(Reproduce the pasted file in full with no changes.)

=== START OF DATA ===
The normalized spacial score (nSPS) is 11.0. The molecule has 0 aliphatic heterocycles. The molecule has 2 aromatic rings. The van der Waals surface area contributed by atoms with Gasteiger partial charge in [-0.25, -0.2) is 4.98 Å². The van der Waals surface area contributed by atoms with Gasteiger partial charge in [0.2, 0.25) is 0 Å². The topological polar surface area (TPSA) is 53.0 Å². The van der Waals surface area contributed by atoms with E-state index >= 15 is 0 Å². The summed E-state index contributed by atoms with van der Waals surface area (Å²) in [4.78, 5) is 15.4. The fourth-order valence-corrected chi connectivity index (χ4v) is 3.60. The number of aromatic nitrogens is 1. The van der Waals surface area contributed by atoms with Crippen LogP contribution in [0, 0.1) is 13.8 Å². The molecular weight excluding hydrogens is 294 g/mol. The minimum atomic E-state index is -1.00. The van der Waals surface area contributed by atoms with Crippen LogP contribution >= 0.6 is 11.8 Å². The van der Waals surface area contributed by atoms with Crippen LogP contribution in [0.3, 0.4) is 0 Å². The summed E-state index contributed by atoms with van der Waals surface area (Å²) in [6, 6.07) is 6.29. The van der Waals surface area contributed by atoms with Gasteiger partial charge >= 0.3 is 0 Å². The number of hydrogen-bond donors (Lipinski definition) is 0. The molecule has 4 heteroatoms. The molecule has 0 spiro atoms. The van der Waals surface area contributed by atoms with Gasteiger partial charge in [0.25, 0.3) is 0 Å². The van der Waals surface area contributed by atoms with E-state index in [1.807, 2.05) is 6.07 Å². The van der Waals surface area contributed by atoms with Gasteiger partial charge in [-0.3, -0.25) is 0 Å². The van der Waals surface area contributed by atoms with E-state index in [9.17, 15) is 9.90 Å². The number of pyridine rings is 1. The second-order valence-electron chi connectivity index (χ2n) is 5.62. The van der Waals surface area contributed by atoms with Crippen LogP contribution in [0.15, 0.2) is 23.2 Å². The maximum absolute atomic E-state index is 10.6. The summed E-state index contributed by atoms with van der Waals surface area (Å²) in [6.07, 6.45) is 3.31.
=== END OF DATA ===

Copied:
The normalized spacial score (nSPS) is 11.0. The molecule has 0 aliphatic heterocycles. The molecule has 2 aromatic rings. The van der Waals surface area contributed by atoms with Gasteiger partial charge in [-0.25, -0.2) is 4.98 Å². The van der Waals surface area contributed by atoms with Gasteiger partial charge in [0.2, 0.25) is 0 Å². The topological polar surface area (TPSA) is 53.0 Å². The van der Waals surface area contributed by atoms with E-state index >= 15 is 0 Å². The summed E-state index contributed by atoms with van der Waals surface area (Å²) in [4.78, 5) is 15.4. The fourth-order valence-corrected chi connectivity index (χ4v) is 3.60. The number of aromatic nitrogens is 1. The van der Waals surface area contributed by atoms with Crippen LogP contribution in [0, 0.1) is 13.8 Å². The molecular weight excluding hydrogens is 294 g/mol. The minimum atomic E-state index is -1.00. The van der Waals surface area contributed by atoms with Crippen LogP contribution >= 0.6 is 11.8 Å². The van der Waals surface area contributed by atoms with Crippen LogP contribution in [0.3, 0.4) is 0 Å². The summed E-state index contributed by atoms with van der Waals surface area (Å²) in [6, 6.07) is 6.29. The van der Waals surface area contributed by atoms with Gasteiger partial charge >= 0.3 is 0 Å². The number of hydrogen-bond donors (Lipinski definition) is 0. The molecule has 4 heteroatoms. The molecule has 0 spiro atoms. The van der Waals surface area contributed by atoms with Gasteiger partial charge in [0.25, 0.3) is 0 Å². The van der Waals surface area contributed by atoms with E-state index in [1.807, 2.05) is 6.07 Å². The van der Waals surface area contributed by atoms with Gasteiger partial charge in [-0.3, -0.25) is 0 Å². The van der Waals surface area contributed by atoms with E-state index in [9.17, 15) is 9.90 Å². The number of pyridine rings is 1. The second-order valence-electron chi connectivity index (χ2n) is 5.62. The van der Waals surface area contributed by atoms with Crippen LogP contribution in [0.15, 0.2) is 23.2 Å². The maximum absolute atomic E-state index is 10.6. The summed E-state index contributed by atoms with van der Waals surface area (Å²) in [6.07, 6.45) is 3.31.